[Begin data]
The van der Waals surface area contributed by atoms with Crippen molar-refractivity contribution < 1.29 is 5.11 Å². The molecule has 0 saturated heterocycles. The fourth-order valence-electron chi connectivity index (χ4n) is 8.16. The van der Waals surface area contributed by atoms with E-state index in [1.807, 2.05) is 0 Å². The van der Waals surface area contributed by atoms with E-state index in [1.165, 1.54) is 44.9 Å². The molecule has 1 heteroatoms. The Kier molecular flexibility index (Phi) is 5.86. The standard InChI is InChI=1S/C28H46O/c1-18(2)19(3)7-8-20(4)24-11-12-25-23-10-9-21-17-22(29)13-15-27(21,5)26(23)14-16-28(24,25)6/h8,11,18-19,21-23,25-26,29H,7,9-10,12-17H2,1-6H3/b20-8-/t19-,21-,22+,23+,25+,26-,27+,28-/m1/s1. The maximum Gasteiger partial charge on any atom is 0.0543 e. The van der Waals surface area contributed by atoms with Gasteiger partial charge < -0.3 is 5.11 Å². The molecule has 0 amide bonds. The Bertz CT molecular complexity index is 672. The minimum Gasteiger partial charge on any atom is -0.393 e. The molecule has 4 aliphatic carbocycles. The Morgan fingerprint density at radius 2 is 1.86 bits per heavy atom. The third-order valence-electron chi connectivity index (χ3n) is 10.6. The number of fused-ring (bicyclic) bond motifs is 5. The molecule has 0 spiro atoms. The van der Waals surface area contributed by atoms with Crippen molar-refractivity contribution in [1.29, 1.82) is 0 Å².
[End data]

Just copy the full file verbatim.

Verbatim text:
The van der Waals surface area contributed by atoms with Crippen molar-refractivity contribution < 1.29 is 5.11 Å². The molecule has 0 saturated heterocycles. The fourth-order valence-electron chi connectivity index (χ4n) is 8.16. The van der Waals surface area contributed by atoms with E-state index in [1.807, 2.05) is 0 Å². The van der Waals surface area contributed by atoms with E-state index in [1.165, 1.54) is 44.9 Å². The molecule has 1 heteroatoms. The Kier molecular flexibility index (Phi) is 5.86. The standard InChI is InChI=1S/C28H46O/c1-18(2)19(3)7-8-20(4)24-11-12-25-23-10-9-21-17-22(29)13-15-27(21,5)26(23)14-16-28(24,25)6/h8,11,18-19,21-23,25-26,29H,7,9-10,12-17H2,1-6H3/b20-8-/t19-,21-,22+,23+,25+,26-,27+,28-/m1/s1. The maximum Gasteiger partial charge on any atom is 0.0543 e. The van der Waals surface area contributed by atoms with Gasteiger partial charge < -0.3 is 5.11 Å². The molecule has 0 amide bonds. The Bertz CT molecular complexity index is 672. The minimum Gasteiger partial charge on any atom is -0.393 e. The molecule has 4 aliphatic carbocycles. The Morgan fingerprint density at radius 2 is 1.86 bits per heavy atom. The third-order valence-electron chi connectivity index (χ3n) is 10.6. The number of fused-ring (bicyclic) bond motifs is 5. The molecule has 0 spiro atoms. The van der Waals surface area contributed by atoms with Crippen molar-refractivity contribution in [1.29, 1.82) is 0 Å².